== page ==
WASHINGTON - Defense Secretary Robert Gates said Thursday he's inclined to approve an Army proposal to spend nearly $3 billion extra to accelerate the expansion of its active-duty force.
Army Secretary Pete Geren said speeding up the growth of the force, stretched thin by wars in Iraq and Afghanistan, would mean recruiting faster and increasing the number of soldiers who re-enlist.
"I'm probably going to recommend they go ahead and give it a try," Gates told reporters at a Pentagon news conference. Appearing with Gates was Gen. Peter Pace, the chairman of the Joint Chiefs of Staff who is retiring on Monday after 40 years in the Marine Corps.
The defense secretary cautioned that he would not accept any sped-up expansion of the Army that would lead the Army to lower its recruiting standards, including levels of education required.
"I'm inclined to approve it," Gates said. "My questions have focused principally on whether they can do it, in terms of recruitment and whether they can do so without lowering standards and, in fact, to begin to move back toward the high standards of not too many months ago."
Gates mentioned, as an example, that the percentage of Army recruits with a high school diploma has dropped to about 76 percent, compared with over 90 percent in recent years. "We'd like to see that get back up," he said.
Geren, in an earlier interview with a group of reporters, also said it was possible that even while five Army combat brigades are withdrawn from Iraq between December and July, the number of non-combat troops there could stay the same or even increase. He stressed that he was not predicting any particular level of support forces in Iraq in 2008 but also was not assuming the number would be lower by then.
It has generally been assumed that the number of support troops in Iraq would decline next year as part of the plan announced by President Bush earlier this month to withdraw five combat brigades by July.
Gates told the Senate Appropriations Committee on Wednesday that commanders in Iraq have not yet worked out in detail what portion of the support force will be pulled out next year. He mentioned, as one example, that an Army helicopter unit might remain. In all, about 8,000 extra support troops were sent in the first half of the year as part of a troop buildup in Baghdad and Anbar province.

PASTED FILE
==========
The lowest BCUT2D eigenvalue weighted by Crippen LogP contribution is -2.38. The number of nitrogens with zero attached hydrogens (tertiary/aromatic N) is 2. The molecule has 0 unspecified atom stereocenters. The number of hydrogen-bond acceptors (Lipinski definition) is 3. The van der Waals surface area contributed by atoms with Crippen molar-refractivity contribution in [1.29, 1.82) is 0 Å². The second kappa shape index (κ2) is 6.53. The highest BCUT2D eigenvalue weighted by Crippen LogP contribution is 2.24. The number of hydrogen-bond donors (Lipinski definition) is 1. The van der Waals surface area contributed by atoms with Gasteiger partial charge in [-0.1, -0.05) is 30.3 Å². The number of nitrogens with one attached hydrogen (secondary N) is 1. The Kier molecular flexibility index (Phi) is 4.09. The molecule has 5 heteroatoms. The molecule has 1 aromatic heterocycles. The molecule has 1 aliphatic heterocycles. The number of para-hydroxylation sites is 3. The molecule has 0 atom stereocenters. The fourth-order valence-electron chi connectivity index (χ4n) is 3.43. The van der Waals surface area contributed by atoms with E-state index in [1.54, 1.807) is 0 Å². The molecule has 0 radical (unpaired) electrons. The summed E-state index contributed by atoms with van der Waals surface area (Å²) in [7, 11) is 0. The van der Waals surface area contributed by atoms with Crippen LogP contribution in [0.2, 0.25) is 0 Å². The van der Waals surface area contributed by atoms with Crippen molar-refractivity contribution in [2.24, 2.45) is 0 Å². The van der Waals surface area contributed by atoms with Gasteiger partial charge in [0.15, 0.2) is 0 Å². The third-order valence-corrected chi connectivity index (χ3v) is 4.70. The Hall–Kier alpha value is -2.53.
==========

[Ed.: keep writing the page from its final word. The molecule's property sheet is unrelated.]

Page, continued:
Among the issues still on the table, Geren said, is this: Would a reduction in the number of combat brigades mean more need or less need for troops performing support functions like training the Iraqi army and police?
"That's a possibility," he said. "I'm not saying it's a likelihood."
Because of that uncertainty, among others, it is not possible to know yet how soon the Army will be in position to shorten Iraq deployments to 12 months, Geren said. Tours were increased to 15 months in January in order to enable commanders to maintain a higher level of forces in Iraq until next spring.
Also in January, when Bush announced his intention to send five extra combat brigades to Iraq in a change of war strategy, he approved a plan to increase the size of the active-duty Army by 74,000 soldiers over five years - from 512,000 to 586,000 soldiers. The rationale was that the Army needs to get bigger in order to sustain a long-term commitment in Iraq and Afghanistan without wearing out the troops and alienating their families.
The Marine Corps also is expanding for the same reason.
Geren said the Army now sees a need to accelerate its growth plan, as strains on troops continue to mount. He said the Army estimates it will cost an extra $2.7 billion to $2.8 billion - mainly in added personnel costs - to accomplish the 74,000 increase in four years rather than five.
"We have concluded that we could expedite the growth by a year, and that would reduce stress on the force," Geren said.
The Army secretary also said that one of the key lessons from the Iraq war is that the proper role of private contractors in a war zone needs to be examined more fully. He noted the controversy that has arisen over accusations against Blackwater security contractors in connection with the killing of 11 Iraqis on Sept. 16 in Baghdad. Those contractors were working for the State Department, not the U.S. military, but Geren said it highlighted an issue that needs closer scrutiny.
Geren said the Army has put Jacques Gansler, who was the Pentagon's technology chief from 1997-2001, in charge of an independent commission that is studying the role of private contractors in war. The study is due to be completed at the end of October, he said.